Humans are fascinating. Just when you think you’ve seen it all, you turn on the TV and within seconds see some of the most incredible feats of accomplishment juxtaposed by the greatest of stupidities. No need to get into those here – you’ll find them all easy enough.
We struggle, we strive, we work hard and phone it in. We do big and small things that change the world (in good and bad ways). We wake up every day and do all the things we think we’re supposed to – work, take care of our families, clean our houses, volunteer in our communities, binge watch Yellowstone. Why do we do all of that?
To be a good person
To enjoy life
To prove to ourselves and the world that we can
To have impact on the people in our lives
To make commercial progress
It’s all of those things and more. All are good reasons, none are the biggest one.
The future of humankind depends on our ability to connect and contribute. It’s in our DNA. We simply can not survive on our own.
We need others
We need to live in community
We need our communities to survive and thrive
And for that, we contribute. We make progress. We support the greater good.
Remember that the next time you take your garbage to the curb on your scheduled day of the week – you’re doing it for humankind.
Cooperation is the root of survival, achievement etc. In order to get cooperation you need a common belief. In order to get common belief you need a common story that speaks to what humans needs.
We are wired to connect
Our need for connection is as strong as our need for food, shelter and clothing. According to these studies, it may even start as early as the womb when babies listen for the sounds their mothers’ make and try to mimic them after birth, in a way to connect with them. Our first most basic need is the need to connect with our caregivers. This ‘attachment system’ in our brain continues through life as we integrate into families, schools, communities and jobs. We are social creatures. We need others.
We are wired to contribute
We have an innate need to serve the greater good, to have meaning in our days and and in our lives.
2 studies from UCLA’s Semel Institute of Neuroscience and Human Behavior show how the brain is wired for contribution. Researchers think this altruism, doing things for the greater good, is a driving force behind our species’ survival. We feel better when we are helping others or contributing to a good that is greater than ourselves.
Humans need connection. Humans need purpose.
Many business leaders have achieved great levels of success in their personal and professional lives because they have a strong sense of meaning or purpose that guides them. And, on some level, they are able to instill that in others to varying degrees of success. They naturally bring people together around a common goal.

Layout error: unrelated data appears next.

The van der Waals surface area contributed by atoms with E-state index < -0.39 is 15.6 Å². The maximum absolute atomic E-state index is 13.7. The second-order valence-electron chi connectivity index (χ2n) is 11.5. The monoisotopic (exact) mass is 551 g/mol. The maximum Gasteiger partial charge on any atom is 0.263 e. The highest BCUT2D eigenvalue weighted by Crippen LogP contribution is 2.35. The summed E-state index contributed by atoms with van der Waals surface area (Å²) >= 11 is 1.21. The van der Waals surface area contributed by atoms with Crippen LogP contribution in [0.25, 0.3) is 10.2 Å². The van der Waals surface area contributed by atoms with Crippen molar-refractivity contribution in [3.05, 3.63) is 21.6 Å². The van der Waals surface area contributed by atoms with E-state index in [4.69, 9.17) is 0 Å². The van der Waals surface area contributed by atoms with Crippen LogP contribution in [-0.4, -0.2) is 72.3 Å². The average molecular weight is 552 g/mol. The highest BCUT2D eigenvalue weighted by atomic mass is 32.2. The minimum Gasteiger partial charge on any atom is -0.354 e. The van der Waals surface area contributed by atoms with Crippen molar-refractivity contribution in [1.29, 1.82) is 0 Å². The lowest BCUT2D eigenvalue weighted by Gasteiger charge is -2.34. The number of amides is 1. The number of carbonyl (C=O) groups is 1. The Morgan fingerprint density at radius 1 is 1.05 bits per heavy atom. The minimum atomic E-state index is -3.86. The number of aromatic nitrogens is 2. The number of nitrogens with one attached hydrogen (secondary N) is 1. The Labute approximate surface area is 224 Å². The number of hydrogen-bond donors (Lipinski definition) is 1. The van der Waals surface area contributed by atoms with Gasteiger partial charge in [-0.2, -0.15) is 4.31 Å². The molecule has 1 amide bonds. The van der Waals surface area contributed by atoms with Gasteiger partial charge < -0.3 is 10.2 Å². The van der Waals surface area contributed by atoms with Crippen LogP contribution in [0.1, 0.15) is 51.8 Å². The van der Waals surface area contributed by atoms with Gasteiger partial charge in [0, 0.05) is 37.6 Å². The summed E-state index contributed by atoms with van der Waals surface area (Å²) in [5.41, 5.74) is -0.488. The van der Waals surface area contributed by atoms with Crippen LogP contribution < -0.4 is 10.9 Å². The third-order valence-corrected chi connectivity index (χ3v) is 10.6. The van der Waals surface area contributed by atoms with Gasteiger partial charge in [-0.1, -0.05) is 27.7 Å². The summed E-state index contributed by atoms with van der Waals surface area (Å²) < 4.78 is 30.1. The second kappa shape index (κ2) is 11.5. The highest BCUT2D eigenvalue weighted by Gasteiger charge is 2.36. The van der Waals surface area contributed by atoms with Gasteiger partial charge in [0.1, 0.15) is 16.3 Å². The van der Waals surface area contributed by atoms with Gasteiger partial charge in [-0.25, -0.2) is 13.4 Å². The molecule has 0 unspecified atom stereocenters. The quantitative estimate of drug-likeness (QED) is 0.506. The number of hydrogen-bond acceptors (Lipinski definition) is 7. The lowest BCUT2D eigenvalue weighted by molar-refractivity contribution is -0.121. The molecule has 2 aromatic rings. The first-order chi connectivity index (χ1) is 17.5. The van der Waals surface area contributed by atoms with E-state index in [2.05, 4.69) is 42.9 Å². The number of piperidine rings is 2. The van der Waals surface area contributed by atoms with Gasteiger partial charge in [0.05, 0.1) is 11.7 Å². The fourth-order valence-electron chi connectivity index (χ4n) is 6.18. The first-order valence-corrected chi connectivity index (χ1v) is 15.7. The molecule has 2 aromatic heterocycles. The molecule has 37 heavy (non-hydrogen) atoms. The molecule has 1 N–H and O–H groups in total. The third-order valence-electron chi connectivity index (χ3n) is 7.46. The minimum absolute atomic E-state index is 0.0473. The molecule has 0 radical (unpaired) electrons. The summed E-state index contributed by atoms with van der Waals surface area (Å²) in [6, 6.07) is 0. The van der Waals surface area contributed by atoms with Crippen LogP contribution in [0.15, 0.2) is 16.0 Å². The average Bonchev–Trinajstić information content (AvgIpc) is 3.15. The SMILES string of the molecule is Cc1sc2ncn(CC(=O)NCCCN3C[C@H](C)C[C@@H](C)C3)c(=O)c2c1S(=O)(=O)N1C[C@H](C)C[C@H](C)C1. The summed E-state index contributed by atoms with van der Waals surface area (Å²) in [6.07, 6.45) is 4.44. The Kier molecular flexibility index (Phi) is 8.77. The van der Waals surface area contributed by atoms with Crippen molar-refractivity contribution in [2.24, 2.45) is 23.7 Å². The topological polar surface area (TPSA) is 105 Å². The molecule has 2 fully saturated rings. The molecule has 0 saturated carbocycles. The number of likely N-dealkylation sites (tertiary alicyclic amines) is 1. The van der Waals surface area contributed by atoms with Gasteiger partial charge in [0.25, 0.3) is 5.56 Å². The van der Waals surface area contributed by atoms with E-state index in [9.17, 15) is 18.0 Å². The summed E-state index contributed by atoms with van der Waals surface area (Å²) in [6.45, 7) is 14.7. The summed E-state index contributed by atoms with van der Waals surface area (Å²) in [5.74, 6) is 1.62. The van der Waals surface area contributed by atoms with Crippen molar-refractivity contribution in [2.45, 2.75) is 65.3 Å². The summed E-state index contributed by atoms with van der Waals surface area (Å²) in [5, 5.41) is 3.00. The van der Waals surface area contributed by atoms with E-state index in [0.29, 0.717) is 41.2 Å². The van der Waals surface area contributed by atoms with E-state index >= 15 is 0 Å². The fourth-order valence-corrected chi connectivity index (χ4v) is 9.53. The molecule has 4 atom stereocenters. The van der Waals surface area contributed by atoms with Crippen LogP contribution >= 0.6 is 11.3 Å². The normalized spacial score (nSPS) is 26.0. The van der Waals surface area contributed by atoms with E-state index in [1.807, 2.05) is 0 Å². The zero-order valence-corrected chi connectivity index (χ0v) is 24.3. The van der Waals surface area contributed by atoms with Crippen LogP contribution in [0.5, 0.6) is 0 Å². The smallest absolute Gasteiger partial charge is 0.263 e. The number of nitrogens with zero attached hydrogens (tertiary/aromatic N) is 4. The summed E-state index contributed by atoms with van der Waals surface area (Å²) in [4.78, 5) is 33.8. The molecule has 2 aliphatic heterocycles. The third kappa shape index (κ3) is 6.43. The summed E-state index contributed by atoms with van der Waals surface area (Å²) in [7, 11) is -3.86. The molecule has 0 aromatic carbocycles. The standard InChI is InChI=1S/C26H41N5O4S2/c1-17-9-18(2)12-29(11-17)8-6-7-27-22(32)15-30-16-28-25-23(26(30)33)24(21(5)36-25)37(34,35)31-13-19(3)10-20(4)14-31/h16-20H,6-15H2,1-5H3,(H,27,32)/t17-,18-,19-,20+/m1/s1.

This is an incredible strength we see in our most iconic social, political and business leaders.
Martin Luther King Jr., Steve Jobs, Mahatma Gandhi. They are so good, they make it look effortless.
It’s not that easy.
Ultimately, for us to achieve anything, we need other people on board. People who understand and support the cause. People who have different skills, expertise and priorities. People with different personalities and communication preferences.
This is true whether you’re phoning to make a reservation at a restaurant or working with a team of people on a high stakes, complex project.
Why then do many organizations struggle? Here are our top 3 pitfalls of organizational purpose.
Purpose is not well defined or understood – maybe it’s confused with goals, the vision or the mission but it’s not the reason people get out of bed in the morning
Purpose fails to connect to improving people’s lives in some way – sure, maybe some people are motivated by the purpose that says: to be the best at building ABC widget, but most people want to understand how what they do matters in the world, not just your category
A strong sense of purpose only reaches the leadership team and fails to extend throughout the organization. It’s easy for leadership teams to assume because it matters to them, it matters to everyone.
It’s simple to say and harder to do.
- Start with why it matters in the first place – everything has a purpose. Dig deeper to find the root cause.
- Help others get on board – connect with them personally, help them align what matters to them with their individual sense of purpose and meaning.
- Connect everything you do to why it matters. You’ll find it’s contagious.
And next time you take the garbage out, remember 1 small step for man, 1 giant step for mankind.